The Physical Activity Guidelines Advisory Committee (PAGAC) in the USA, in its report of February 2018,12 affirms that physical activity reduces the risk of experiencing depression and depressive symptoms in individuals with and without major depression across the lifespan (PAGAC grade: strong). This evidence was extracted from 38 systematic reviews and meta-analyses. Among the limitations of this overview are the overlap of primary studies in more than one systematic review and meta-analysis, which could contribute to obtaining biased estimates of effectiveness,Reference Pieper, Buechter, Jerinic and Eikermann54 the inclusion of many low-quality trials, the difficulty of separating people with without clinical depression within the same primary study and the difficulty of separating the effect of exercise when it is in combination with other potentially effective treatments to prevent depression.

In addition to our updated search for primary RCTs, the references of these 38 systematic reviews and meta-analyses and 18 more were also evaluated. Including only RCTs with participants without clinical depression and exclusive exercise-based interventions, we could only incorporate 14 RCTs and, although we found a small preventive effect, the strength of evidence was low according to GRADE.

Practical implications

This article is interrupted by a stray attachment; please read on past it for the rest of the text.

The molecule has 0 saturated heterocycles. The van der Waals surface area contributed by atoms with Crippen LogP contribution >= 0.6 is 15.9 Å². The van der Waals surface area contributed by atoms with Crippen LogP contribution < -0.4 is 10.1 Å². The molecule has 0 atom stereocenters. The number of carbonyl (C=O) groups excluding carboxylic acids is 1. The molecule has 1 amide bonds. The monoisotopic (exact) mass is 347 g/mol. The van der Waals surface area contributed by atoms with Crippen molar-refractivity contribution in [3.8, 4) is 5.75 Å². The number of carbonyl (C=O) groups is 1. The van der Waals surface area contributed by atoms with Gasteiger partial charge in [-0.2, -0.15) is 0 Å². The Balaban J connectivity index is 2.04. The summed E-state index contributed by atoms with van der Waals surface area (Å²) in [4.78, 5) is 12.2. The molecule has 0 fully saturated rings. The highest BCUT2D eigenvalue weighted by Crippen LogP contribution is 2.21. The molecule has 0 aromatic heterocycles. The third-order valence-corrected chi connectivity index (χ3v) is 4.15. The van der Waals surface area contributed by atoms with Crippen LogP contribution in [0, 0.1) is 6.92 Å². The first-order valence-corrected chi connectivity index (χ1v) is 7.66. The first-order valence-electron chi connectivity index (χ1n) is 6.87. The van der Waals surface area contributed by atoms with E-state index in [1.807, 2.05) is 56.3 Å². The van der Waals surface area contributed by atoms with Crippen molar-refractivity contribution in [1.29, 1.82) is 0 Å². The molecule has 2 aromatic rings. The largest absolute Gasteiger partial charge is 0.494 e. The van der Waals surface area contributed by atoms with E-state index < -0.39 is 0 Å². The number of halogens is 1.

Physical activity may protect against depression, and/or depression may result in decreased physical activity.Reference Choi, Chen, Stein, Klimenttidis, Wang and Koenen55 Implementing regular exercise is difficult for most people and is even more challenging for those with major depression because of their symptoms of low energy and motivation.Reference Köhler-Forsberg, Cusin and Nierenberg56 From our study we can say that encouraging or prescribing regular exercise could be useful for the reduction of depressive symptoms in people without clinical depression; although, due to the low quality of the evidence, the strength of this recommendation initially would be weak. However, balance between desirable and adverse effects, values and preferences of patients and providers, and costs-effectiveness analysesReference Balshem, Helfand, Schünemann, Oxman, Kunz and Brozek33 were not included as outcomes in our systematic review, so any attempt to establish the strength of the recommendation would have high uncertainty. There is evidence that exercise, in addition to having a preventive effect on depression, could help prevent and treat other mental (anxiety, insomnia, dementia) and physical illnesses (cardiovasculars, diabetes, cancer, etc.).12,Reference Pedersen and Saltin57 From this point of view, exercise would have some advantages over psychological programs.